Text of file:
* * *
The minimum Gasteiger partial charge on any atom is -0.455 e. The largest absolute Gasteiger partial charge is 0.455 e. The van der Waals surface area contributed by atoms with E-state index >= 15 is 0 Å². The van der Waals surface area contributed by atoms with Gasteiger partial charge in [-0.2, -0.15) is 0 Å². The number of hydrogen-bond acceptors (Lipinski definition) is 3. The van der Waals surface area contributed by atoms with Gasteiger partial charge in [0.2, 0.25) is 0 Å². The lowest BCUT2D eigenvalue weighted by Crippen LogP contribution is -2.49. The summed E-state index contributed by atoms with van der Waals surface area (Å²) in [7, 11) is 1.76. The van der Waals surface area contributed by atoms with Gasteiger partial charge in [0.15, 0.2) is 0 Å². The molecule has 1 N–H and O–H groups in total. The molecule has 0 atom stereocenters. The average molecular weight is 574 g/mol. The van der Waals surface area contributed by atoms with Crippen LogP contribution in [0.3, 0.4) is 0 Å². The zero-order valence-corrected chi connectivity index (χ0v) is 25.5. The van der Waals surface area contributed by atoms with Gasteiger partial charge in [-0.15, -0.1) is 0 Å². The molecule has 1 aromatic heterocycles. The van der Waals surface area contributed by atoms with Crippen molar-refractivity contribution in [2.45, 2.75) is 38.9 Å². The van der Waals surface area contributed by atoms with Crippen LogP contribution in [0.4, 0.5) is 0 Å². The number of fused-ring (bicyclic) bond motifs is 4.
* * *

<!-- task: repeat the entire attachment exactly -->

The minimum Gasteiger partial charge on any atom is -0.455 e. The largest absolute Gasteiger partial charge is 0.455 e. The van der Waals surface area contributed by atoms with E-state index >= 15 is 0 Å². The van der Waals surface area contributed by atoms with Gasteiger partial charge in [-0.2, -0.15) is 0 Å². The number of hydrogen-bond acceptors (Lipinski definition) is 3. The van der Waals surface area contributed by atoms with Gasteiger partial charge in [0.2, 0.25) is 0 Å². The lowest BCUT2D eigenvalue weighted by Crippen LogP contribution is -2.49. The summed E-state index contributed by atoms with van der Waals surface area (Å²) in [7, 11) is 1.76. The van der Waals surface area contributed by atoms with Gasteiger partial charge in [0.15, 0.2) is 0 Å². The molecule has 1 N–H and O–H groups in total. The molecule has 0 atom stereocenters. The average molecular weight is 574 g/mol. The van der Waals surface area contributed by atoms with Crippen LogP contribution in [0.3, 0.4) is 0 Å². The zero-order valence-corrected chi connectivity index (χ0v) is 25.5. The van der Waals surface area contributed by atoms with Gasteiger partial charge in [-0.15, -0.1) is 0 Å². The molecule has 1 aromatic heterocycles. The van der Waals surface area contributed by atoms with Crippen molar-refractivity contribution in [2.45, 2.75) is 38.9 Å². The van der Waals surface area contributed by atoms with Crippen LogP contribution in [0.4, 0.5) is 0 Å². The number of fused-ring (bicyclic) bond motifs is 4.